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Human Exportin-1 is a Target for Combined Therapy of HIV and AIDS Related Lymphoma.

Boons E, Vanstreels E, Jacquemyn M, Nogueira TC, Neggers JE, Vercruysse T, van den Oord J, Tamir S, Shacham S, Landesman Y, Snoeck R, Pannecouque C, Andrei G, Daelemans D - EBioMedicine (2015)

Bottom Line: Here we report on the dual anti-HIV and anti-PEL effect of targeting a single process common in both diseases.At the same time, SINE caused the nuclear accumulation of p53 tumor suppressor protein as well as inhibition of NF-κB activity in PEL cells resulting in cell cycle arrest and effective apoptosis induction.Our findings provide strong rationale for inhibiting XPO1 as an innovative strategy for the combined anti-retroviral and anti-neoplastic treatment of HIV and PEL and offer perspectives for the treatment of other AIDS-associated cancers and potentially other virus-related malignancies.

View Article: PubMed Central - PubMed

Affiliation: KU Leuven, Department of Microbiology and Immunology, Laboratory of Virology and Chemotherapy, Rega Institute for Medical Research, B-3000 Leuven, Belgium.

ABSTRACT
Infection with HIV ultimately leads to advanced immunodeficiency resulting in an increased incidence of cancer. For example primary effusion lymphoma (PEL) is an aggressive non-Hodgkin lymphoma with very poor prognosis that typically affects HIV infected individuals in advanced stages of immunodeficiency. Here we report on the dual anti-HIV and anti-PEL effect of targeting a single process common in both diseases. Inhibition of the exportin-1 (XPO1) mediated nuclear transport by clinical stage orally bioavailable small molecule inhibitors (SINE) prevented the nuclear export of the late intron-containing HIV RNA species and consequently potently suppressed viral replication. In contrast, in CRISPR-Cas9 genome edited cells expressing mutant C528S XPO1, viral replication was unaffected upon treatment, clearly demonstrating the anti-XPO1 mechanism of action. At the same time, SINE caused the nuclear accumulation of p53 tumor suppressor protein as well as inhibition of NF-κB activity in PEL cells resulting in cell cycle arrest and effective apoptosis induction. In vivo, oral administration arrested PEL tumor growth in engrafted mice. Our findings provide strong rationale for inhibiting XPO1 as an innovative strategy for the combined anti-retroviral and anti-neoplastic treatment of HIV and PEL and offer perspectives for the treatment of other AIDS-associated cancers and potentially other virus-related malignancies.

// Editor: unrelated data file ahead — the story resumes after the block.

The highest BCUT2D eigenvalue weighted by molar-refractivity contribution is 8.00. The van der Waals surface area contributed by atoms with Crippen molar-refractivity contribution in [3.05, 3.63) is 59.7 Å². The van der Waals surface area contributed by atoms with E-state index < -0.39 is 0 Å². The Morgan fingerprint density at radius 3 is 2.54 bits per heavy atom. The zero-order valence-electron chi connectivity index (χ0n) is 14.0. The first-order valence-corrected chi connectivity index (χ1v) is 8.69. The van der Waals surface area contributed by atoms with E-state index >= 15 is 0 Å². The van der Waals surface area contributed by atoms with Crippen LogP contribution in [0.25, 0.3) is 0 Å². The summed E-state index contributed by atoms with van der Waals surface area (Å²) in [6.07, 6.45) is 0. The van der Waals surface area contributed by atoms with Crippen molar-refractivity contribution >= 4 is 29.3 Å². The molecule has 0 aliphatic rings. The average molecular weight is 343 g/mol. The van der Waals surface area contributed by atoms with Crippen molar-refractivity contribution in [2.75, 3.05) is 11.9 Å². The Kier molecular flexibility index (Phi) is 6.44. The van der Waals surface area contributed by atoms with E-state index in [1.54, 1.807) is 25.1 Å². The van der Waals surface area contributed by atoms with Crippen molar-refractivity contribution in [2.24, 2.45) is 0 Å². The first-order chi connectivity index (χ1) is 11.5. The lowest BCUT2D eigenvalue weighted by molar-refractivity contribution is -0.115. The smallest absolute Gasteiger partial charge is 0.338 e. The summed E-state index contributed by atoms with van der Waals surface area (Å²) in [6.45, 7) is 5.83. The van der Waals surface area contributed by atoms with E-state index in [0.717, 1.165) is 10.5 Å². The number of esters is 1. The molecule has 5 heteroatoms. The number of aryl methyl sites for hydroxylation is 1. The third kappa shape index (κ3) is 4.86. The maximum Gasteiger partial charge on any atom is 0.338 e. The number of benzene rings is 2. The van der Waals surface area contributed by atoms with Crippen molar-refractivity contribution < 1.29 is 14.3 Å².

No MeSH data available.


Related in: MedlinePlus